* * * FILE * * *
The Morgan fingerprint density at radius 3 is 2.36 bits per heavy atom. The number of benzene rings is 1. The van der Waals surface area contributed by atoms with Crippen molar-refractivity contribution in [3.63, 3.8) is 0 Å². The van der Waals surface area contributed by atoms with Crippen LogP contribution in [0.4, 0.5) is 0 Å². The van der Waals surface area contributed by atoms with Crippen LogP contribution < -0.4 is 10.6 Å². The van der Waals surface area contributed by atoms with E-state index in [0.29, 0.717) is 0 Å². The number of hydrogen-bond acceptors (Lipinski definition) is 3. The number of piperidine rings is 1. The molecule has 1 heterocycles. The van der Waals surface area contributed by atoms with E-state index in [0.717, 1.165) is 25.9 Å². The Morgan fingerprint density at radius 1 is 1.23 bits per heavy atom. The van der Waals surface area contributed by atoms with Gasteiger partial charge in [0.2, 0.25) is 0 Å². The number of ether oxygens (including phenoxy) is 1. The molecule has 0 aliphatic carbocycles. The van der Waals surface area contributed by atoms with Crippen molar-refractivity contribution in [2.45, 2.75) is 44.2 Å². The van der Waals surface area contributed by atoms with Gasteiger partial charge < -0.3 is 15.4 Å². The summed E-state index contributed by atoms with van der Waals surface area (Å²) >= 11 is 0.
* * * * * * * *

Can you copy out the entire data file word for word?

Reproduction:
The Morgan fingerprint density at radius 3 is 2.36 bits per heavy atom. The number of benzene rings is 1. The van der Waals surface area contributed by atoms with Crippen molar-refractivity contribution in [3.63, 3.8) is 0 Å². The van der Waals surface area contributed by atoms with Crippen LogP contribution in [0.4, 0.5) is 0 Å². The van der Waals surface area contributed by atoms with Crippen LogP contribution < -0.4 is 10.6 Å². The van der Waals surface area contributed by atoms with E-state index in [0.29, 0.717) is 0 Å². The number of hydrogen-bond acceptors (Lipinski definition) is 3. The number of piperidine rings is 1. The molecule has 1 heterocycles. The van der Waals surface area contributed by atoms with E-state index in [0.717, 1.165) is 25.9 Å². The Morgan fingerprint density at radius 1 is 1.23 bits per heavy atom. The van der Waals surface area contributed by atoms with Gasteiger partial charge in [0.2, 0.25) is 0 Å². The number of ether oxygens (including phenoxy) is 1. The molecule has 0 aliphatic carbocycles. The van der Waals surface area contributed by atoms with Crippen molar-refractivity contribution in [2.45, 2.75) is 44.2 Å². The van der Waals surface area contributed by atoms with Gasteiger partial charge < -0.3 is 15.4 Å². The summed E-state index contributed by atoms with van der Waals surface area (Å²) >= 11 is 0.